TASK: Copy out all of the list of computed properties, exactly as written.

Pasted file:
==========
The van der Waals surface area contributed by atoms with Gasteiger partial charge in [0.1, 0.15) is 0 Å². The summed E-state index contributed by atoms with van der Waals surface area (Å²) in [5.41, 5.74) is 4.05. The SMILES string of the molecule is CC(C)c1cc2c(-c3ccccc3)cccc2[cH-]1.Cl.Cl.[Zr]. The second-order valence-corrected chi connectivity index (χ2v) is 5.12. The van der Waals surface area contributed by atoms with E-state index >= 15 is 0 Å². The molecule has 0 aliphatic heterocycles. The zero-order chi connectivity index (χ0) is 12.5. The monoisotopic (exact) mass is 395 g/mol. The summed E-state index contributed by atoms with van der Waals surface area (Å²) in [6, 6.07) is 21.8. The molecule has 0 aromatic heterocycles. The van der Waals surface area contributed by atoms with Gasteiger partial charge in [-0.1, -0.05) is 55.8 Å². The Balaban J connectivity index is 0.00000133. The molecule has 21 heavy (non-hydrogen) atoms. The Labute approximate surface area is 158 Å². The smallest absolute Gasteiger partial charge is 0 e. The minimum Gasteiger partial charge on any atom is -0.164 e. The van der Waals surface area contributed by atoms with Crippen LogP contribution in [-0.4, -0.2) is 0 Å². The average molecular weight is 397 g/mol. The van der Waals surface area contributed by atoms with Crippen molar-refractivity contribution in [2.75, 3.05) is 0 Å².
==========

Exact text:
The van der Waals surface area contributed by atoms with Gasteiger partial charge in [0.1, 0.15) is 0 Å². The summed E-state index contributed by atoms with van der Waals surface area (Å²) in [5.41, 5.74) is 4.05. The SMILES string of the molecule is CC(C)c1cc2c(-c3ccccc3)cccc2[cH-]1.Cl.Cl.[Zr]. The second-order valence-corrected chi connectivity index (χ2v) is 5.12. The van der Waals surface area contributed by atoms with E-state index >= 15 is 0 Å². The molecule has 0 aliphatic heterocycles. The zero-order chi connectivity index (χ0) is 12.5. The monoisotopic (exact) mass is 395 g/mol. The summed E-state index contributed by atoms with van der Waals surface area (Å²) in [6, 6.07) is 21.8. The molecule has 0 aromatic heterocycles. The van der Waals surface area contributed by atoms with Gasteiger partial charge in [-0.1, -0.05) is 55.8 Å². The Balaban J connectivity index is 0.00000133. The molecule has 21 heavy (non-hydrogen) atoms. The Labute approximate surface area is 158 Å². The smallest absolute Gasteiger partial charge is 0 e. The minimum Gasteiger partial charge on any atom is -0.164 e. The van der Waals surface area contributed by atoms with Crippen LogP contribution in [-0.4, -0.2) is 0 Å². The average molecular weight is 397 g/mol. The van der Waals surface area contributed by atoms with Crippen molar-refractivity contribution in [2.75, 3.05) is 0 Å².